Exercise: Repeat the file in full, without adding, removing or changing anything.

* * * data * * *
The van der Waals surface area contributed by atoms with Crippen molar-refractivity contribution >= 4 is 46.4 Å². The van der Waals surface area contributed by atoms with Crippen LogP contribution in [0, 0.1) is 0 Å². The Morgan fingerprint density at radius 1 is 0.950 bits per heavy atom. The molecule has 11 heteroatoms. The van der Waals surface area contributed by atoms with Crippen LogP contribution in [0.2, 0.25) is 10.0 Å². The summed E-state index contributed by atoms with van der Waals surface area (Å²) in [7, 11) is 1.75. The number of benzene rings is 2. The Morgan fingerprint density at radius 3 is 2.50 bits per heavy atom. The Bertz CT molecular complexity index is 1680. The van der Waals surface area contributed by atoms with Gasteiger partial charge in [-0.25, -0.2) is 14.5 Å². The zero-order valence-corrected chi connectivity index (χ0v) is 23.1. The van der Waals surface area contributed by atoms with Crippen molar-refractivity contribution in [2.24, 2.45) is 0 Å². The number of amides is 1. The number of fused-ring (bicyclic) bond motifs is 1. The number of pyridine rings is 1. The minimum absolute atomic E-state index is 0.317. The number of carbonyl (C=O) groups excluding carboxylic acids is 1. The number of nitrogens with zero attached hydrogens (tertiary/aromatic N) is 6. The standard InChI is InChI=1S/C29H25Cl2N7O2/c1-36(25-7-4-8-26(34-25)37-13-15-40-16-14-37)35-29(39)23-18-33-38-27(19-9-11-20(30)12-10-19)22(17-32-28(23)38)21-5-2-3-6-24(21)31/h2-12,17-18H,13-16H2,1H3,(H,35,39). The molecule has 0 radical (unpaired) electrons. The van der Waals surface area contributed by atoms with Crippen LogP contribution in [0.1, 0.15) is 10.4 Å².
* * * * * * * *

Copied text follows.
The van der Waals surface area contributed by atoms with Crippen molar-refractivity contribution >= 4 is 46.4 Å². The van der Waals surface area contributed by atoms with Crippen LogP contribution in [0, 0.1) is 0 Å². The Morgan fingerprint density at radius 1 is 0.950 bits per heavy atom. The molecule has 11 heteroatoms. The van der Waals surface area contributed by atoms with Crippen LogP contribution in [0.2, 0.25) is 10.0 Å². The summed E-state index contributed by atoms with van der Waals surface area (Å²) in [7, 11) is 1.75. The number of benzene rings is 2. The Morgan fingerprint density at radius 3 is 2.50 bits per heavy atom. The Bertz CT molecular complexity index is 1680. The van der Waals surface area contributed by atoms with Gasteiger partial charge in [-0.25, -0.2) is 14.5 Å². The zero-order valence-corrected chi connectivity index (χ0v) is 23.1. The van der Waals surface area contributed by atoms with Crippen molar-refractivity contribution in [2.24, 2.45) is 0 Å². The number of amides is 1. The number of fused-ring (bicyclic) bond motifs is 1. The number of pyridine rings is 1. The minimum absolute atomic E-state index is 0.317. The number of carbonyl (C=O) groups excluding carboxylic acids is 1. The number of nitrogens with zero attached hydrogens (tertiary/aromatic N) is 6. The standard InChI is InChI=1S/C29H25Cl2N7O2/c1-36(25-7-4-8-26(34-25)37-13-15-40-16-14-37)35-29(39)23-18-33-38-27(19-9-11-20(30)12-10-19)22(17-32-28(23)38)21-5-2-3-6-24(21)31/h2-12,17-18H,13-16H2,1H3,(H,35,39). The molecule has 0 radical (unpaired) electrons. The van der Waals surface area contributed by atoms with Crippen LogP contribution in [0.1, 0.15) is 10.4 Å².